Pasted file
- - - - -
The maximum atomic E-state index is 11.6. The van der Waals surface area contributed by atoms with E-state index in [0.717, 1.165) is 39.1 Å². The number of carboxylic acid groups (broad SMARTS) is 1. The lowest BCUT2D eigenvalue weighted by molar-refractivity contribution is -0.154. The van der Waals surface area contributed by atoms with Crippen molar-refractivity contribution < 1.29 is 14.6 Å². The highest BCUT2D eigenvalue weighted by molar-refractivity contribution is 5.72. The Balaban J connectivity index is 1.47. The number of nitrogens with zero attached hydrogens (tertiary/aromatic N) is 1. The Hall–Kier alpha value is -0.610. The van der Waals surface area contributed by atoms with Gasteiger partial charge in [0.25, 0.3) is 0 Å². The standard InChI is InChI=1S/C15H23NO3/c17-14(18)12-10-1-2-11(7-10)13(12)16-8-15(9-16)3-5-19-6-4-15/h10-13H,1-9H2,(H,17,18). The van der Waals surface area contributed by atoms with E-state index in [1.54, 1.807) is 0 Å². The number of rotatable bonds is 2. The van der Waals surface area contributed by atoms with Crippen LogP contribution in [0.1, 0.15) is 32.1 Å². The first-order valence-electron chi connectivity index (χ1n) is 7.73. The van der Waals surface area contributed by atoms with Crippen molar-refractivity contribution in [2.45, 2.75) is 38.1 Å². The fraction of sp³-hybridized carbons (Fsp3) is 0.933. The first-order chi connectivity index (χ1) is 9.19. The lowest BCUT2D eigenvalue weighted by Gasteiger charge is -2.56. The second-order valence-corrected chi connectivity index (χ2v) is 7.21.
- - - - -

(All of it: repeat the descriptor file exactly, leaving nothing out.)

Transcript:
The maximum atomic E-state index is 11.6. The van der Waals surface area contributed by atoms with E-state index in [0.717, 1.165) is 39.1 Å². The number of carboxylic acid groups (broad SMARTS) is 1. The lowest BCUT2D eigenvalue weighted by molar-refractivity contribution is -0.154. The van der Waals surface area contributed by atoms with Crippen molar-refractivity contribution < 1.29 is 14.6 Å². The highest BCUT2D eigenvalue weighted by molar-refractivity contribution is 5.72. The Balaban J connectivity index is 1.47. The number of nitrogens with zero attached hydrogens (tertiary/aromatic N) is 1. The Hall–Kier alpha value is -0.610. The van der Waals surface area contributed by atoms with Gasteiger partial charge in [0.25, 0.3) is 0 Å². The standard InChI is InChI=1S/C15H23NO3/c17-14(18)12-10-1-2-11(7-10)13(12)16-8-15(9-16)3-5-19-6-4-15/h10-13H,1-9H2,(H,17,18). The van der Waals surface area contributed by atoms with E-state index in [1.54, 1.807) is 0 Å². The number of rotatable bonds is 2. The van der Waals surface area contributed by atoms with Crippen LogP contribution in [0.1, 0.15) is 32.1 Å². The first-order valence-electron chi connectivity index (χ1n) is 7.73. The van der Waals surface area contributed by atoms with Crippen molar-refractivity contribution in [2.45, 2.75) is 38.1 Å². The fraction of sp³-hybridized carbons (Fsp3) is 0.933. The first-order chi connectivity index (χ1) is 9.19. The lowest BCUT2D eigenvalue weighted by Gasteiger charge is -2.56. The second-order valence-corrected chi connectivity index (χ2v) is 7.21.